Journal Article

Induced polyploidy dramatically increases the size and alters the shape of fruit in <i>Actinidia chinensis</i>

Jin-Hu Wu, A. Ross Ferguson, Brian G. Murray, Yilin Jia, Paul M. Datson and Jingli Zhang

in Annals of Botany

Published on behalf of The Annals of Botany Company

Volume 109, issue 1, pages 169-179
Published in print January 2012 | ISSN: 0305-7364
Published online October 2011 | e-ISSN: 1095-8290 | DOI: http://dx.doi.org/10.1093/aob/mcr256
Induced polyploidy dramatically increases the size and alters the shape of fruit in Actinidia chinensis

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  • Ecology and Conservation
  • Evolutionary Biology
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Background and Aims

Some otherwise promising selections of Actinidia chinensis (kiwifruit) have fruit that are too small for successful commercialization. We have therefore made the first detailed study in diploid kiwifruit of the effects of chromosome doubling induced by colchicine on fruit size, shape and crop loading.

Methods

Flow cytometric analysis of young leaves and chromosome analysis of flower buds and root tips was used to confirm the stability of induced autotetraploids. Fruit weight, size and crop load were measured in the third year after planting in the field and for three consecutive years. DNA fingerprinting was used to confirm the origin of the material.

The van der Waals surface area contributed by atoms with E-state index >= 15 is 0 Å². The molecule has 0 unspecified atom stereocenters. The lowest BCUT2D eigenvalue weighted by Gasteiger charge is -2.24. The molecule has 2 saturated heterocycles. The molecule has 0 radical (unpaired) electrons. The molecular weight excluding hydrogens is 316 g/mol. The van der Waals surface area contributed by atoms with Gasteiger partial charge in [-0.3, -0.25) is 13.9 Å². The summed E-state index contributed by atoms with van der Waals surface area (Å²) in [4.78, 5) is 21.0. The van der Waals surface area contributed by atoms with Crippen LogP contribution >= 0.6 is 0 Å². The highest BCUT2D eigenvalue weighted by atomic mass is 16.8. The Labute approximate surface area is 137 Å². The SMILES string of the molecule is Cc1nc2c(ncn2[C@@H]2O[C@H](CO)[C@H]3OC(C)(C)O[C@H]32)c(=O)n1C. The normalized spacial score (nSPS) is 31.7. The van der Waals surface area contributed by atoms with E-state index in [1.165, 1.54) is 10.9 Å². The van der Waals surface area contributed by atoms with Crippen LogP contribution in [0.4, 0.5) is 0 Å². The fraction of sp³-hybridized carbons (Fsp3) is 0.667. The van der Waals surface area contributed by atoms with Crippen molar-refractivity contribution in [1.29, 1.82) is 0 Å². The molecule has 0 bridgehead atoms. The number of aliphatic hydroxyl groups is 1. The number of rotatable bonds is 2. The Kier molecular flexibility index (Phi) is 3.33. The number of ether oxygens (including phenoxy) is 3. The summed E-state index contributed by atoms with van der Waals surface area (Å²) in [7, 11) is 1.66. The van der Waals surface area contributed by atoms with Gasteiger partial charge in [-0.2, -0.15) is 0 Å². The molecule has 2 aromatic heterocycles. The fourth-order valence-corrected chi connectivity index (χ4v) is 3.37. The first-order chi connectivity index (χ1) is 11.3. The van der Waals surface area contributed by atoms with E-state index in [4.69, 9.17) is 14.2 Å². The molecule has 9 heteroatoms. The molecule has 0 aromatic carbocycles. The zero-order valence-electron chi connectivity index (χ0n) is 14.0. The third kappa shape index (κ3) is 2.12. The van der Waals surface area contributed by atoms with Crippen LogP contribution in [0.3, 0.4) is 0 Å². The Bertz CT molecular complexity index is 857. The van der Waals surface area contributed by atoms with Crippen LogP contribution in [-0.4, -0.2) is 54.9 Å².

Key Results

There was a very significant increase in fruit size in induced autotetraploids of different genotypes of A. chinensis. With the commercially important diploid cultivar ‘Hort16A’, most regenerants, Type A plants, had fruit which were much the same shape as fruit of the diploid but, at the same fruit load, were much larger and heavier. Some regenerants, Type B plants, produced fruit similar to ‘fasciated’ fruit. Fruit of the autotetraploids induced from three female red-fleshed A. chinensis selections were also 50–60 % larger than fruit of their diploid progenitors. The main increase in fruit dimensions was in their diameters. These improved fruit characteristics were stable over several seasons.

Conclusions

Chromosome doubling has been shown to increase significantly fruit size in autotetraploid A. chinensis, highlighting the considerable potential of this technique to produce new cultivars with fruit of adequate size. Other variants with differently shaped fruit were also produced but the genetic basis of this variation remains to be elucidated. Autoploids of other Actinidia species with commercial potential may also show improved fruit characteristics, opening up many new possibilities for commercial development.

Keywords: Actinidia chinensis; autotetraploid; chromosome doubling; chromosome number; colchicine; DNA fingerprinting; flow cytometry; fruit shape; fruit size; kiwifruit; red-fleshed kiwifruit; somaclonal variation

Journal Article.  6298 words.  Illustrated.

Subjects: Ecology and Conservation ; Evolutionary Biology ; Plant Sciences and Forestry

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